8 3/4 Axle replacement pinion Seal

Lycidias

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Hello guys,

I need to change the differential pinion seal on my 73 New Yorker, 8 3/4 Axle, #489 Case. Got the seal N5126 (Seal, Differential Pinion, 8 3/4_ #489 Case & 8 1/4_, 16,02 €)
I read a lot of good stuff here: Replacing pinion seal on 8.75 rear end

Several questions:

The Manual says:
Drive Pinion Flange Nut (Small Stem Step Pinion) . . . . . . . . . . . . . . . . . .240 ft. pounds (min) = 325NM
(Large Stem Tapered Pinion) . . . . . . . . . . . . . . . 170 ft. pounds (min) = 230 NM

--> How do i recognize which pinion i have?

I already read about the collapsible spacer and that it is recommendet to use a inch-pound torque wrench.

(4) Using inch-pound torque wrench C-685-A
measure pinion bearing preload by rotating pinion
with handle of wrench floating, read the torque
while wrench is moving through several complete
revolutions and record. This operation is very important
because preload

--> I didn't found any video or further explanation how to exactly do this. Just connect it to the flange and turn it around an around reading the shown value of torque?
--> Is the torque that low, about ~0-50 inch.lb?

I read from "Just my opinion from an old fart that's been there done that.":

Quote: "Man, after doing this stuff for over 30 years, I've never ever worried about hitting that damn high torque figure! IF you have the 89 case, mark the nut and get it back to where it was or you'll take the chance of crushing the sleeve a bit more and making the bearings too tight. On the others, do the same and do a 'feel' test to see if it still turns like it did before. Main thing is that you do not want to be too loose or too tight but on the 89, if you end up too tight, the crush sleeve probably got crushed some more and then you need to either shim it or start over and yes, you can shim it. If that happens, shimming it is a crutch but it works. That high torque stuff is for new set ups with new bearings but even then, I don't even try to hit it on the 41's and 42's and all 89's I do gets the crush sleeve eliminator kit...ie, solid spacer and then use shims to set preload."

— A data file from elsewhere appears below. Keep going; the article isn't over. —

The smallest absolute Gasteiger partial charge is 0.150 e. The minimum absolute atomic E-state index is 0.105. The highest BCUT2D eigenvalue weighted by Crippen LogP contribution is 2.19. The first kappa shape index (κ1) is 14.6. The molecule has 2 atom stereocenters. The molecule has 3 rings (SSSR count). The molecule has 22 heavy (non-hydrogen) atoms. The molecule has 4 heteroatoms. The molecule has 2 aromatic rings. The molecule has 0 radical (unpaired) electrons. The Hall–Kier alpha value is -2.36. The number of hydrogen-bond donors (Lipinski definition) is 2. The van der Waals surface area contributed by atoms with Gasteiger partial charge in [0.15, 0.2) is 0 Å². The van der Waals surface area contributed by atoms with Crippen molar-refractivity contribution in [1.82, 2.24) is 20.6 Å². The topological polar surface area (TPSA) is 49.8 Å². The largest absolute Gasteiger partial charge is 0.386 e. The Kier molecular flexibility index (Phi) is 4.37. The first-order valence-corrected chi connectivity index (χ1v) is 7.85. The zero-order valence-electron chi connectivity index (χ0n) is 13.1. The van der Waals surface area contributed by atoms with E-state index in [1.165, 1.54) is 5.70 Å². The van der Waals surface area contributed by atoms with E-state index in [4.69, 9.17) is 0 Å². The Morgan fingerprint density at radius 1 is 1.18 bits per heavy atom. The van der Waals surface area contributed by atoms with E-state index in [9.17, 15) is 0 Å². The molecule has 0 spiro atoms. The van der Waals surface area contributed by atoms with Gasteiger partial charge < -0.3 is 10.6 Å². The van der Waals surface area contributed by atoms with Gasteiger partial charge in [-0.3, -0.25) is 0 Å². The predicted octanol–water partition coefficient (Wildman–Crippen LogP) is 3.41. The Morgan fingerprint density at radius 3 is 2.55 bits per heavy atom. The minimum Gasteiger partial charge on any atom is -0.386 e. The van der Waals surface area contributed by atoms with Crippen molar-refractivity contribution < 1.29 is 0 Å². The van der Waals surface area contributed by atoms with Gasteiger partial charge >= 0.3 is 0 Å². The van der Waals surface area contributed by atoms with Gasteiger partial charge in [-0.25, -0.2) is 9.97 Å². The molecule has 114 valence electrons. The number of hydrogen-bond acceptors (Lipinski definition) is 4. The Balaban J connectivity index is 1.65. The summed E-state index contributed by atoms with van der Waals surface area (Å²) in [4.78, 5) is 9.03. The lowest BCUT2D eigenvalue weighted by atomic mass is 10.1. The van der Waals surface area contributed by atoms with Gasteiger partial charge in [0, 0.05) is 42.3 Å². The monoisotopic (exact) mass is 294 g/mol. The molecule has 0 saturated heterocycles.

--> So just mark it and measure the value of torque?

Thanks in advance for your help
Manuel
 
Hello guys,

I need to change the differential pinion seal on my 73 New Yorker, 8 3/4 Axle, #489 Case. Got the seal N5126 (Seal, Differential Pinion, 8 3/4_ #489 Case & 8 1/4_, 16,02 €)
I read a lot of good stuff here: Replacing pinion seal on 8.75 rear end

Several questions:

The Manual says:
Drive Pinion Flange Nut (Small Stem Step Pinion) . . . . . . . . . . . . . . . . . .240 ft. pounds (min) = 325NM
(Large Stem Tapered Pinion) . . . . . . . . . . . . . . . 170 ft. pounds (min) = 230 NM

--> How do i recognize which pinion i have?

I already read about the collapsible spacer and that it is recommendet to use a inch-pound torque wrench.

(4) Using inch-pound torque wrench C-685-A